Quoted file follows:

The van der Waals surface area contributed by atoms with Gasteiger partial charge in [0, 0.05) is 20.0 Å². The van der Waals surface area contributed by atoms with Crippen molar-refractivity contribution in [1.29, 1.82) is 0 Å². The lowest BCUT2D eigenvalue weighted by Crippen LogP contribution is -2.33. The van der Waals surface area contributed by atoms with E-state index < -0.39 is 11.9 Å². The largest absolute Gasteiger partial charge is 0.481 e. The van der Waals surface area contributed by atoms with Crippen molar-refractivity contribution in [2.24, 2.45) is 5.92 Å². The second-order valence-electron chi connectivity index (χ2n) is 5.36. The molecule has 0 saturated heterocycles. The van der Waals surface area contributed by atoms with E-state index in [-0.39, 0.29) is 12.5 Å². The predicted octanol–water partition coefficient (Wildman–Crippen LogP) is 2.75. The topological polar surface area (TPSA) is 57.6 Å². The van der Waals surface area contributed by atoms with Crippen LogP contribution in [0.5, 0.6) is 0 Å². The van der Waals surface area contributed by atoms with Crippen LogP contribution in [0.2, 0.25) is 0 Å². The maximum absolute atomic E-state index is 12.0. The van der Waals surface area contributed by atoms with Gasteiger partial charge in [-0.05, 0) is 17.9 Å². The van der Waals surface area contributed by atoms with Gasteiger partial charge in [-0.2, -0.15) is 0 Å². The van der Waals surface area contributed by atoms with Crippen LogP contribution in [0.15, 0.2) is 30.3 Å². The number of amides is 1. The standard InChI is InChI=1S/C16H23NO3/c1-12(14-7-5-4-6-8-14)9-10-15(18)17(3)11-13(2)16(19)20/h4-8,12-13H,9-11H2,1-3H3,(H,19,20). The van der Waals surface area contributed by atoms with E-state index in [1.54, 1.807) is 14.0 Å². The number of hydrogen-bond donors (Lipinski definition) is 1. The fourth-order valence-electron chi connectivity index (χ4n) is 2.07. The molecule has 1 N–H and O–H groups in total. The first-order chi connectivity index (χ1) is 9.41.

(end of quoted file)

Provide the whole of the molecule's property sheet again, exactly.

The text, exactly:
The van der Waals surface area contributed by atoms with Gasteiger partial charge in [0, 0.05) is 20.0 Å². The van der Waals surface area contributed by atoms with Crippen molar-refractivity contribution in [1.29, 1.82) is 0 Å². The lowest BCUT2D eigenvalue weighted by Crippen LogP contribution is -2.33. The van der Waals surface area contributed by atoms with E-state index < -0.39 is 11.9 Å². The largest absolute Gasteiger partial charge is 0.481 e. The van der Waals surface area contributed by atoms with Crippen molar-refractivity contribution in [2.24, 2.45) is 5.92 Å². The second-order valence-electron chi connectivity index (χ2n) is 5.36. The molecule has 0 saturated heterocycles. The van der Waals surface area contributed by atoms with E-state index in [-0.39, 0.29) is 12.5 Å². The predicted octanol–water partition coefficient (Wildman–Crippen LogP) is 2.75. The topological polar surface area (TPSA) is 57.6 Å². The van der Waals surface area contributed by atoms with Crippen LogP contribution in [0.5, 0.6) is 0 Å². The van der Waals surface area contributed by atoms with Crippen LogP contribution in [0.2, 0.25) is 0 Å². The maximum absolute atomic E-state index is 12.0. The van der Waals surface area contributed by atoms with Gasteiger partial charge in [-0.05, 0) is 17.9 Å². The van der Waals surface area contributed by atoms with Gasteiger partial charge in [-0.2, -0.15) is 0 Å². The van der Waals surface area contributed by atoms with Crippen LogP contribution in [0.15, 0.2) is 30.3 Å². The number of amides is 1. The standard InChI is InChI=1S/C16H23NO3/c1-12(14-7-5-4-6-8-14)9-10-15(18)17(3)11-13(2)16(19)20/h4-8,12-13H,9-11H2,1-3H3,(H,19,20). The van der Waals surface area contributed by atoms with E-state index in [1.54, 1.807) is 14.0 Å². The number of hydrogen-bond donors (Lipinski definition) is 1. The fourth-order valence-electron chi connectivity index (χ4n) is 2.07. The molecule has 1 N–H and O–H groups in total. The first-order chi connectivity index (χ1) is 9.41.